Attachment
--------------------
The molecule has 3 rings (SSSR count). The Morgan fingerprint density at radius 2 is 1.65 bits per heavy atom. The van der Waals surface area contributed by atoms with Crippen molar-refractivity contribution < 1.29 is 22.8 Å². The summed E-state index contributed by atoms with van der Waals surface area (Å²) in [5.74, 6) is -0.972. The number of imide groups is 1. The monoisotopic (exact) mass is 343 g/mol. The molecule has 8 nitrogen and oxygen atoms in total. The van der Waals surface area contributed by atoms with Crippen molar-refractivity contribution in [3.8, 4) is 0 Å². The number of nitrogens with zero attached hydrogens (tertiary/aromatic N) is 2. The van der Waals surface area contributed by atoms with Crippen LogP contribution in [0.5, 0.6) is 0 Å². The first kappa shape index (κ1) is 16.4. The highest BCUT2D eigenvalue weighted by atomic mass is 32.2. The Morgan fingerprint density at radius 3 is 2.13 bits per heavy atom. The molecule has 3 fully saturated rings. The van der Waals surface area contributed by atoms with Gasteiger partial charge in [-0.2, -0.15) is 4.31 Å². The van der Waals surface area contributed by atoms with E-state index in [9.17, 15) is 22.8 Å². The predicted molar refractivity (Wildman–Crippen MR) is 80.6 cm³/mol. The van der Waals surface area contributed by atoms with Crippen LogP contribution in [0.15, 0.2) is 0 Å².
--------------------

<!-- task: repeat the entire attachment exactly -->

The molecule has 3 rings (SSSR count). The Morgan fingerprint density at radius 2 is 1.65 bits per heavy atom. The van der Waals surface area contributed by atoms with Crippen molar-refractivity contribution < 1.29 is 22.8 Å². The summed E-state index contributed by atoms with van der Waals surface area (Å²) in [5.74, 6) is -0.972. The number of imide groups is 1. The monoisotopic (exact) mass is 343 g/mol. The molecule has 8 nitrogen and oxygen atoms in total. The van der Waals surface area contributed by atoms with Crippen molar-refractivity contribution in [3.8, 4) is 0 Å². The number of nitrogens with zero attached hydrogens (tertiary/aromatic N) is 2. The van der Waals surface area contributed by atoms with Crippen LogP contribution in [0.5, 0.6) is 0 Å². The first kappa shape index (κ1) is 16.4. The highest BCUT2D eigenvalue weighted by atomic mass is 32.2. The Morgan fingerprint density at radius 3 is 2.13 bits per heavy atom. The molecule has 3 fully saturated rings. The van der Waals surface area contributed by atoms with Gasteiger partial charge in [-0.2, -0.15) is 4.31 Å². The van der Waals surface area contributed by atoms with E-state index in [9.17, 15) is 22.8 Å². The predicted molar refractivity (Wildman–Crippen MR) is 80.6 cm³/mol. The van der Waals surface area contributed by atoms with Crippen LogP contribution in [0.15, 0.2) is 0 Å².